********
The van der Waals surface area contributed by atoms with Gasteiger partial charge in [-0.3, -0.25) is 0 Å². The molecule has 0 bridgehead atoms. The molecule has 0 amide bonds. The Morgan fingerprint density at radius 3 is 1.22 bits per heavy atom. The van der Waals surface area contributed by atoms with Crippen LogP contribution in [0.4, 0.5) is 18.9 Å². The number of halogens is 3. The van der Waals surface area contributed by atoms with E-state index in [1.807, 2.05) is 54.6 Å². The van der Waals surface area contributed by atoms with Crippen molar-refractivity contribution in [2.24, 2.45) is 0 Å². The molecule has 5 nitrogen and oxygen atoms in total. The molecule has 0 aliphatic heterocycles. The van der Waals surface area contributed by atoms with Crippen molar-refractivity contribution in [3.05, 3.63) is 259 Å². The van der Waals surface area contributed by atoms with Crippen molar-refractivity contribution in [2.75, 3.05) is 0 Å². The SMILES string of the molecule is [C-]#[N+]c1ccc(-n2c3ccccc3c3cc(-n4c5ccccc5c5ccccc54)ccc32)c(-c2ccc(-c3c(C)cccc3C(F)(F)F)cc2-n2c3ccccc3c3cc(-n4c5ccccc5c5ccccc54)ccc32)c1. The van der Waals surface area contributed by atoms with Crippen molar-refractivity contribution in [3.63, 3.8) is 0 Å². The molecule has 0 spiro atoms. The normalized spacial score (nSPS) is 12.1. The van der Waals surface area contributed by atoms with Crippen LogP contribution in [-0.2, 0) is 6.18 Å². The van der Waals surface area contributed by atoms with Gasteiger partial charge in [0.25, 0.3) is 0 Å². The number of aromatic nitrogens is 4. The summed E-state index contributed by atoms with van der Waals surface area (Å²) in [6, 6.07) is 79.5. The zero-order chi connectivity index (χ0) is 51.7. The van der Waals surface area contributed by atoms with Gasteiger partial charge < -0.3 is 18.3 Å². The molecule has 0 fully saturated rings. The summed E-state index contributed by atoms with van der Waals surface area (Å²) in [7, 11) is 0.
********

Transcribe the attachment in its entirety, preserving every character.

The van der Waals surface area contributed by atoms with Gasteiger partial charge in [-0.3, -0.25) is 0 Å². The molecule has 0 bridgehead atoms. The molecule has 0 amide bonds. The Morgan fingerprint density at radius 3 is 1.22 bits per heavy atom. The van der Waals surface area contributed by atoms with Crippen LogP contribution in [0.4, 0.5) is 18.9 Å². The number of halogens is 3. The van der Waals surface area contributed by atoms with E-state index in [1.807, 2.05) is 54.6 Å². The van der Waals surface area contributed by atoms with Crippen molar-refractivity contribution in [2.24, 2.45) is 0 Å². The molecule has 5 nitrogen and oxygen atoms in total. The molecule has 0 aliphatic heterocycles. The van der Waals surface area contributed by atoms with Crippen molar-refractivity contribution in [3.05, 3.63) is 259 Å². The van der Waals surface area contributed by atoms with Crippen molar-refractivity contribution in [2.75, 3.05) is 0 Å². The SMILES string of the molecule is [C-]#[N+]c1ccc(-n2c3ccccc3c3cc(-n4c5ccccc5c5ccccc54)ccc32)c(-c2ccc(-c3c(C)cccc3C(F)(F)F)cc2-n2c3ccccc3c3cc(-n4c5ccccc5c5ccccc54)ccc32)c1. The van der Waals surface area contributed by atoms with Crippen molar-refractivity contribution in [3.63, 3.8) is 0 Å². The molecule has 0 spiro atoms. The normalized spacial score (nSPS) is 12.1. The van der Waals surface area contributed by atoms with Crippen LogP contribution in [-0.2, 0) is 6.18 Å². The van der Waals surface area contributed by atoms with Gasteiger partial charge in [0.25, 0.3) is 0 Å². The number of aromatic nitrogens is 4. The summed E-state index contributed by atoms with van der Waals surface area (Å²) in [6, 6.07) is 79.5. The zero-order chi connectivity index (χ0) is 51.7. The van der Waals surface area contributed by atoms with Gasteiger partial charge < -0.3 is 18.3 Å². The molecule has 0 fully saturated rings. The summed E-state index contributed by atoms with van der Waals surface area (Å²) in [7, 11) is 0.